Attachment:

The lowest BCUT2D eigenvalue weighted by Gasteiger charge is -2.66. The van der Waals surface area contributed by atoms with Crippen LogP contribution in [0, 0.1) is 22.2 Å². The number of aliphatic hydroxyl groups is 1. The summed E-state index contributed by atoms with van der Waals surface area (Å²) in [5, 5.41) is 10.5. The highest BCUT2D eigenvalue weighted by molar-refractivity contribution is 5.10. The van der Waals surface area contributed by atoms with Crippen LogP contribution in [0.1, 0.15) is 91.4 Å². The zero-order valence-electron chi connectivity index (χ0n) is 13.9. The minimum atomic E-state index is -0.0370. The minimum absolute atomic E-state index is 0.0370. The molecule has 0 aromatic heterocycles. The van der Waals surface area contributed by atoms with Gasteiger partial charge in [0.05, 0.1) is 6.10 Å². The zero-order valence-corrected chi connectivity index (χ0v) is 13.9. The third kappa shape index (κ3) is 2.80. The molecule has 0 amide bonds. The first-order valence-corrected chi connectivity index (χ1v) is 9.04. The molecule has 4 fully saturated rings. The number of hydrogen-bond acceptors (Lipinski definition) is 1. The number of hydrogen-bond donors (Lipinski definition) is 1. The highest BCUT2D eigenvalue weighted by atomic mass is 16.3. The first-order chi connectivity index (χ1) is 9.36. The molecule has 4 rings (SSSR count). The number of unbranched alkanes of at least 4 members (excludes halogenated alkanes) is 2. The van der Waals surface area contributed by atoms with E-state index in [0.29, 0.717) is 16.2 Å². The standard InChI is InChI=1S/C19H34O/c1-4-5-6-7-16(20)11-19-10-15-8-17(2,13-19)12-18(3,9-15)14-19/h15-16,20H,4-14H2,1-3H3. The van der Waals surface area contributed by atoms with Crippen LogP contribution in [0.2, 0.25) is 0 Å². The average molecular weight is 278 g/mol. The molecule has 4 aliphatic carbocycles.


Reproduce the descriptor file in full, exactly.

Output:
The lowest BCUT2D eigenvalue weighted by Gasteiger charge is -2.66. The van der Waals surface area contributed by atoms with Crippen LogP contribution in [0, 0.1) is 22.2 Å². The number of aliphatic hydroxyl groups is 1. The summed E-state index contributed by atoms with van der Waals surface area (Å²) in [5, 5.41) is 10.5. The highest BCUT2D eigenvalue weighted by molar-refractivity contribution is 5.10. The van der Waals surface area contributed by atoms with Crippen LogP contribution in [0.1, 0.15) is 91.4 Å². The zero-order valence-electron chi connectivity index (χ0n) is 13.9. The minimum atomic E-state index is -0.0370. The minimum absolute atomic E-state index is 0.0370. The molecule has 0 aromatic heterocycles. The van der Waals surface area contributed by atoms with Gasteiger partial charge in [0.05, 0.1) is 6.10 Å². The zero-order valence-corrected chi connectivity index (χ0v) is 13.9. The third kappa shape index (κ3) is 2.80. The molecule has 0 amide bonds. The first-order valence-corrected chi connectivity index (χ1v) is 9.04. The molecule has 4 fully saturated rings. The number of hydrogen-bond acceptors (Lipinski definition) is 1. The number of hydrogen-bond donors (Lipinski definition) is 1. The highest BCUT2D eigenvalue weighted by atomic mass is 16.3. The first-order chi connectivity index (χ1) is 9.36. The molecule has 4 rings (SSSR count). The number of unbranched alkanes of at least 4 members (excludes halogenated alkanes) is 2. The van der Waals surface area contributed by atoms with E-state index in [0.29, 0.717) is 16.2 Å². The standard InChI is InChI=1S/C19H34O/c1-4-5-6-7-16(20)11-19-10-15-8-17(2,13-19)12-18(3,9-15)14-19/h15-16,20H,4-14H2,1-3H3. The van der Waals surface area contributed by atoms with Crippen LogP contribution in [0.2, 0.25) is 0 Å². The average molecular weight is 278 g/mol. The molecule has 4 aliphatic carbocycles.